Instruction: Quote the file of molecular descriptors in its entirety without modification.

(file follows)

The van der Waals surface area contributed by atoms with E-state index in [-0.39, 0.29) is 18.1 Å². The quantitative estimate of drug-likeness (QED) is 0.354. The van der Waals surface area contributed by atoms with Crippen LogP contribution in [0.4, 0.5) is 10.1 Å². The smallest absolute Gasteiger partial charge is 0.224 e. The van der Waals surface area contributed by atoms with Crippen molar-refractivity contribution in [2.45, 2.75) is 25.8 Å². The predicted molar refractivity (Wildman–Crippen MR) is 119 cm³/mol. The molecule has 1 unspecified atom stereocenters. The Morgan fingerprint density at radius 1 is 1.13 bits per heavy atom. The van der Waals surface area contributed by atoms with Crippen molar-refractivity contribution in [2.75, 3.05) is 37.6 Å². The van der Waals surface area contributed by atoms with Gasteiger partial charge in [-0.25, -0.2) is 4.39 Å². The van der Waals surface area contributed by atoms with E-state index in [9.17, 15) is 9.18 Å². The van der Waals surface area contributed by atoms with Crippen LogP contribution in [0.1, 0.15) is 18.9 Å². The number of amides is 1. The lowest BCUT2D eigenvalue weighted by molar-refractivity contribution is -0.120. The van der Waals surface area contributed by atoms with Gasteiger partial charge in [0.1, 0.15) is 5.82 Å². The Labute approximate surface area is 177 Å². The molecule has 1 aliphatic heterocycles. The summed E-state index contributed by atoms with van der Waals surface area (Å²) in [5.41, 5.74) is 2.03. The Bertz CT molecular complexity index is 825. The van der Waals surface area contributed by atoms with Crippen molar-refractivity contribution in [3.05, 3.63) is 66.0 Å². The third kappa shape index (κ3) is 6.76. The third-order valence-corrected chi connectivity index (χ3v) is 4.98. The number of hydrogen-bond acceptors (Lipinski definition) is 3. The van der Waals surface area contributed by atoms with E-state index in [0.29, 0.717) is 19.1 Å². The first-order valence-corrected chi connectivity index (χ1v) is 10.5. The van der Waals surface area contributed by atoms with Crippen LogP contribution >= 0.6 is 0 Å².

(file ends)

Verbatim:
The van der Waals surface area contributed by atoms with E-state index in [-0.39, 0.29) is 18.1 Å². The quantitative estimate of drug-likeness (QED) is 0.354. The van der Waals surface area contributed by atoms with Crippen LogP contribution in [0.4, 0.5) is 10.1 Å². The smallest absolute Gasteiger partial charge is 0.224 e. The van der Waals surface area contributed by atoms with Crippen molar-refractivity contribution in [2.45, 2.75) is 25.8 Å². The predicted molar refractivity (Wildman–Crippen MR) is 119 cm³/mol. The molecule has 1 unspecified atom stereocenters. The Morgan fingerprint density at radius 1 is 1.13 bits per heavy atom. The van der Waals surface area contributed by atoms with Crippen molar-refractivity contribution in [2.75, 3.05) is 37.6 Å². The van der Waals surface area contributed by atoms with Gasteiger partial charge in [-0.25, -0.2) is 4.39 Å². The van der Waals surface area contributed by atoms with E-state index in [9.17, 15) is 9.18 Å². The van der Waals surface area contributed by atoms with Crippen LogP contribution in [0.1, 0.15) is 18.9 Å². The number of amides is 1. The lowest BCUT2D eigenvalue weighted by molar-refractivity contribution is -0.120. The van der Waals surface area contributed by atoms with Gasteiger partial charge in [0.1, 0.15) is 5.82 Å². The Labute approximate surface area is 177 Å². The molecule has 1 aliphatic heterocycles. The summed E-state index contributed by atoms with van der Waals surface area (Å²) in [5.41, 5.74) is 2.03. The Bertz CT molecular complexity index is 825. The van der Waals surface area contributed by atoms with Crippen molar-refractivity contribution in [3.05, 3.63) is 66.0 Å². The third kappa shape index (κ3) is 6.76. The third-order valence-corrected chi connectivity index (χ3v) is 4.98. The number of hydrogen-bond acceptors (Lipinski definition) is 3. The van der Waals surface area contributed by atoms with E-state index in [0.29, 0.717) is 19.1 Å². The first-order valence-corrected chi connectivity index (χ1v) is 10.5. The van der Waals surface area contributed by atoms with Crippen LogP contribution >= 0.6 is 0 Å².